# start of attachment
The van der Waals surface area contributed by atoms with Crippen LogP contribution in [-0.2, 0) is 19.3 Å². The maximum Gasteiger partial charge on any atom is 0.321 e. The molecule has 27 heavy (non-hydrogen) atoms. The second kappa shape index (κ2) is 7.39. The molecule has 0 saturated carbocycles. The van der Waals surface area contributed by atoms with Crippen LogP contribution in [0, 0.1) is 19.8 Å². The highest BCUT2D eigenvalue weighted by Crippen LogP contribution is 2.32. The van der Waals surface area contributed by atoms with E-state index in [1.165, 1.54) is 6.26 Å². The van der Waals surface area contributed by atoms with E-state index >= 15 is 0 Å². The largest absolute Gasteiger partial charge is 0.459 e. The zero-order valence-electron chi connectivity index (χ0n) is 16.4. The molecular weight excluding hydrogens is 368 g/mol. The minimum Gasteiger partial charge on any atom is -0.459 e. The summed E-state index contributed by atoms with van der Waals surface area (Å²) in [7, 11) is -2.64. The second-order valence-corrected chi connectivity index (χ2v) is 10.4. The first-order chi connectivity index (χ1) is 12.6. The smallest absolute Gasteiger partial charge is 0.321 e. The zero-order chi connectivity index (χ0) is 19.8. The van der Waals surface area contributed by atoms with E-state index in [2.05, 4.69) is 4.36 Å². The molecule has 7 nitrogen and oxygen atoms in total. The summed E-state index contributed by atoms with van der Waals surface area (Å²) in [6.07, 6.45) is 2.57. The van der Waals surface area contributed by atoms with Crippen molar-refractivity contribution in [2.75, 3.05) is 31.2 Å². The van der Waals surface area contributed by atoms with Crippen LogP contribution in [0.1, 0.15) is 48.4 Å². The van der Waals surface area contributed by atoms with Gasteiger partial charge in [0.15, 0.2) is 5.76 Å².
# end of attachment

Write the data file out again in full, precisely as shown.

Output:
The van der Waals surface area contributed by atoms with Crippen LogP contribution in [-0.2, 0) is 19.3 Å². The maximum Gasteiger partial charge on any atom is 0.321 e. The molecule has 27 heavy (non-hydrogen) atoms. The second kappa shape index (κ2) is 7.39. The molecule has 0 saturated carbocycles. The van der Waals surface area contributed by atoms with Crippen LogP contribution in [0, 0.1) is 19.8 Å². The highest BCUT2D eigenvalue weighted by Crippen LogP contribution is 2.32. The van der Waals surface area contributed by atoms with E-state index in [1.165, 1.54) is 6.26 Å². The van der Waals surface area contributed by atoms with E-state index >= 15 is 0 Å². The largest absolute Gasteiger partial charge is 0.459 e. The zero-order valence-electron chi connectivity index (χ0n) is 16.4. The molecular weight excluding hydrogens is 368 g/mol. The minimum Gasteiger partial charge on any atom is -0.459 e. The summed E-state index contributed by atoms with van der Waals surface area (Å²) in [7, 11) is -2.64. The second-order valence-corrected chi connectivity index (χ2v) is 10.4. The first-order chi connectivity index (χ1) is 12.6. The smallest absolute Gasteiger partial charge is 0.321 e. The zero-order chi connectivity index (χ0) is 19.8. The van der Waals surface area contributed by atoms with E-state index in [2.05, 4.69) is 4.36 Å². The molecule has 7 nitrogen and oxygen atoms in total. The summed E-state index contributed by atoms with van der Waals surface area (Å²) in [6.07, 6.45) is 2.57. The van der Waals surface area contributed by atoms with Crippen molar-refractivity contribution in [2.75, 3.05) is 31.2 Å². The van der Waals surface area contributed by atoms with Crippen LogP contribution in [0.1, 0.15) is 48.4 Å². The van der Waals surface area contributed by atoms with Gasteiger partial charge in [0.15, 0.2) is 5.76 Å².